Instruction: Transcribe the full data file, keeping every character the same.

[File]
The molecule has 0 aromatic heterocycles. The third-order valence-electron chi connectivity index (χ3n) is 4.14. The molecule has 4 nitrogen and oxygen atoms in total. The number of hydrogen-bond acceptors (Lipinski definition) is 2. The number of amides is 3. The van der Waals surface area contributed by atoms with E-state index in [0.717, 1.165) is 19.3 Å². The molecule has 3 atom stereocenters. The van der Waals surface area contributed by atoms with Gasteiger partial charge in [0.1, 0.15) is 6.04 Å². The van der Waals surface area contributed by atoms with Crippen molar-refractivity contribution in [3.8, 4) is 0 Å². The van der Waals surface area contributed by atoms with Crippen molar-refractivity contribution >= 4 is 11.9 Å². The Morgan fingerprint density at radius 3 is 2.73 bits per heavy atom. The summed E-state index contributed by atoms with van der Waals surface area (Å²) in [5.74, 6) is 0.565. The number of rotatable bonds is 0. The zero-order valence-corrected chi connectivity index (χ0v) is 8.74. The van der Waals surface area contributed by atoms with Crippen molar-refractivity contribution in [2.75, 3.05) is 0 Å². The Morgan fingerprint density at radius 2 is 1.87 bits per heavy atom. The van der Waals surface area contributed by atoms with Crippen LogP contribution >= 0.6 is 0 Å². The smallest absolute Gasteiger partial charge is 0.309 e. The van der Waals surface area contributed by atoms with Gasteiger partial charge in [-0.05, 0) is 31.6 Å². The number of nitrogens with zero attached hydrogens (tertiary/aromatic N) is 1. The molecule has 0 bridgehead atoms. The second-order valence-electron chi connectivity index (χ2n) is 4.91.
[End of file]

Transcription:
The molecule has 0 aromatic heterocycles. The third-order valence-electron chi connectivity index (χ3n) is 4.14. The molecule has 4 nitrogen and oxygen atoms in total. The number of hydrogen-bond acceptors (Lipinski definition) is 2. The number of amides is 3. The van der Waals surface area contributed by atoms with E-state index in [0.717, 1.165) is 19.3 Å². The molecule has 3 atom stereocenters. The van der Waals surface area contributed by atoms with Gasteiger partial charge in [0.1, 0.15) is 6.04 Å². The van der Waals surface area contributed by atoms with Crippen molar-refractivity contribution in [3.8, 4) is 0 Å². The van der Waals surface area contributed by atoms with Crippen molar-refractivity contribution >= 4 is 11.9 Å². The Morgan fingerprint density at radius 3 is 2.73 bits per heavy atom. The summed E-state index contributed by atoms with van der Waals surface area (Å²) in [5.74, 6) is 0.565. The number of rotatable bonds is 0. The zero-order valence-corrected chi connectivity index (χ0v) is 8.74. The van der Waals surface area contributed by atoms with Crippen molar-refractivity contribution in [2.75, 3.05) is 0 Å². The Morgan fingerprint density at radius 2 is 1.87 bits per heavy atom. The van der Waals surface area contributed by atoms with Crippen LogP contribution >= 0.6 is 0 Å². The smallest absolute Gasteiger partial charge is 0.309 e. The van der Waals surface area contributed by atoms with Gasteiger partial charge in [-0.05, 0) is 31.6 Å². The number of nitrogens with zero attached hydrogens (tertiary/aromatic N) is 1. The molecule has 0 bridgehead atoms. The second-order valence-electron chi connectivity index (χ2n) is 4.91.